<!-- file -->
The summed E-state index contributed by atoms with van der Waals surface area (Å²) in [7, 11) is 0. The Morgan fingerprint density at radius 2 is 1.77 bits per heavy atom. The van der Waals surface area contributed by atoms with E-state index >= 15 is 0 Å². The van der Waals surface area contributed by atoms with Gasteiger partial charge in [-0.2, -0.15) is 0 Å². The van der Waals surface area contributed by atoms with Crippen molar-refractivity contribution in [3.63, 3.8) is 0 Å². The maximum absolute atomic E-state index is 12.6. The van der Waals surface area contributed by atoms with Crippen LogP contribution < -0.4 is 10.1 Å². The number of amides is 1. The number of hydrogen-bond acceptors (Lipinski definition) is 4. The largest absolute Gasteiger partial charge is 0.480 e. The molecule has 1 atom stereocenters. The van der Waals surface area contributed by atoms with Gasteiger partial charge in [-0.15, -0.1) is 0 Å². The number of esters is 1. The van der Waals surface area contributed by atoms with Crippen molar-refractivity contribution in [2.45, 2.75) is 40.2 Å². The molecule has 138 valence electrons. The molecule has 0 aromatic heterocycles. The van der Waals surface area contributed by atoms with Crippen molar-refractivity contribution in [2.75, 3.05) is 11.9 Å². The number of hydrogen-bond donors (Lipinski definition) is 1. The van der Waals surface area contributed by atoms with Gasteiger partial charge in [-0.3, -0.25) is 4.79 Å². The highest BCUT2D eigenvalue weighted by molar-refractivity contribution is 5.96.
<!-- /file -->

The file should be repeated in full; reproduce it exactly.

The summed E-state index contributed by atoms with van der Waals surface area (Å²) in [7, 11) is 0. The Morgan fingerprint density at radius 2 is 1.77 bits per heavy atom. The van der Waals surface area contributed by atoms with E-state index >= 15 is 0 Å². The van der Waals surface area contributed by atoms with Gasteiger partial charge in [-0.2, -0.15) is 0 Å². The van der Waals surface area contributed by atoms with Crippen molar-refractivity contribution in [3.63, 3.8) is 0 Å². The maximum absolute atomic E-state index is 12.6. The van der Waals surface area contributed by atoms with Crippen LogP contribution < -0.4 is 10.1 Å². The number of amides is 1. The number of hydrogen-bond acceptors (Lipinski definition) is 4. The largest absolute Gasteiger partial charge is 0.480 e. The molecule has 1 atom stereocenters. The van der Waals surface area contributed by atoms with Gasteiger partial charge in [-0.15, -0.1) is 0 Å². The number of esters is 1. The van der Waals surface area contributed by atoms with Crippen molar-refractivity contribution in [2.45, 2.75) is 40.2 Å². The molecule has 138 valence electrons. The molecule has 0 aromatic heterocycles. The van der Waals surface area contributed by atoms with Crippen molar-refractivity contribution in [2.75, 3.05) is 11.9 Å². The number of hydrogen-bond donors (Lipinski definition) is 1. The van der Waals surface area contributed by atoms with Gasteiger partial charge in [-0.3, -0.25) is 4.79 Å². The highest BCUT2D eigenvalue weighted by molar-refractivity contribution is 5.96.